None of this is new. Arthur Schlesinger, Sr. once told the church historian Msgr. John Tracy Ellis, “Anti-Catholicism is the deepest held bias in the history of the American people.” It is a slippery bias with a long history, the “anti-Semitism of intellectuals,” which can very easily be overstated. But its presence can also be understated. Here’s a much longer piece I wrote about the topic in 1995 in America called “The Last Acceptable Prejudice.” QED.
Like I said, none of this is new, but the timing stinks. The Vatican has just announced its official “Apostolic Visitation” of all U.S. women’s orders, to the dismay of many women religious in this country. What a time for sisters to read about themselves as “dictatorial, sexually repressed and scary.” They're a pretty resilient lot, but still.
For the record, here are some nuns who aren’t “dictatorial, sexually repressed and scary.” There’s Helen Prejean, C.S.J., author of Dead Man Walking, who works with prisoners on death row. She’s hardly “dictatorial.” In point of fact, Sister Helen has confronted the powers that dictate that men and women on death row are to be considered beneath our contempt. There’s Dorothy Stang, S.N.D., who gave her life while working with indigenous peoples in the Amazon. She’s hardly “scary.” In fact, Sister Dorothy helped the landless poor in Brazil to find hope, and gave courage to environmentalists across South America. There’s Wendy Beckett, the popular “art nun,” whose gentle demeanor and lively scholarship introduces fine arts to the masses through books and on television. Sister Wendy is hardly “sexually repressed,” especially when you consider how she waxes poetic about some “lovely, fluffy pubic hair” in a Stanley Spencer portrait.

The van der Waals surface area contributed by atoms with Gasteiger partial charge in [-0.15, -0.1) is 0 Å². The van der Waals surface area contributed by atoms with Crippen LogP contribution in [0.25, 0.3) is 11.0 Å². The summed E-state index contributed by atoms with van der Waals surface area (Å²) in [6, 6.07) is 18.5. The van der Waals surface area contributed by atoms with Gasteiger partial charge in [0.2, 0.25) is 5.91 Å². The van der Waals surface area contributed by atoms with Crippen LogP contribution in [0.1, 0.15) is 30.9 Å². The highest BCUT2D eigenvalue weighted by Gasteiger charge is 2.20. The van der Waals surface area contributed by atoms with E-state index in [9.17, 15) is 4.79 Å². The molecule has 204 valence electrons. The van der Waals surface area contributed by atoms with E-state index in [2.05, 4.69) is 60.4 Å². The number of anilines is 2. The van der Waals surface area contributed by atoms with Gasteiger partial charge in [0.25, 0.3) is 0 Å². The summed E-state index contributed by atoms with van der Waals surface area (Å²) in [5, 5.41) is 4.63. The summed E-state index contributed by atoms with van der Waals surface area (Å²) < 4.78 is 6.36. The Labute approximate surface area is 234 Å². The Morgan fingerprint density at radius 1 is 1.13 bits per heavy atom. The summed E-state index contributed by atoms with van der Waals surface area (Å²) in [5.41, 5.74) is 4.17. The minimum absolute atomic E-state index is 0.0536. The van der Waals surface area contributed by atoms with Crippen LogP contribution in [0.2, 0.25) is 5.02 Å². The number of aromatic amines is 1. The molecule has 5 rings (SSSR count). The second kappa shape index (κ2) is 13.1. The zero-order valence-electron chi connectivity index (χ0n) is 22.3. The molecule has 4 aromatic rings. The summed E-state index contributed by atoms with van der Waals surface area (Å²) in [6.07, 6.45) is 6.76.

More importantly, there are other sisters you probably don’t know. But I know them, and many readers of The New Yorker know others very much like them. Sisters who spent their entire lives working in the inner cities teaching poor children (Catholic and non-Catholics) for paltry salaries, and who are living in religious communities with dwindling resources. Sisters who worked with refugees in the developing world in the most appalling conditions, and who were shot at, beaten and robbed. (Yes, I know sisters in East Africa to whom each of these things happened). Sisters who work long hours in understaffed parishes as teachers, principals, spiritual counselors and, often, parish leaders. Sisters who for many years made almost nothing, took very little and gave everything.
For that, they are treated as objects of contempt in The New Yorker. Yes, The New Yorker.
Mr. Rudnick is a talented and funny writer. His books and screenplays are usually delightful. I’m sure he’s a decent and caring guy, and I’m sure he meant no harm with his piece. But to mock, belittle and, let’s face it, reduce to less than human a class of people for a derisive laugh--no matter what your religious beliefs are or aren't--should be named for what it is: bigotry.
It’s enough already, if you ask me.
James Martin, SJ
Update: Sr. Mary Ann Walsh, RSM, director of media relations at the U.S. Bishops Conference, has posted her comments on The New Yorker article on the USCCB website here.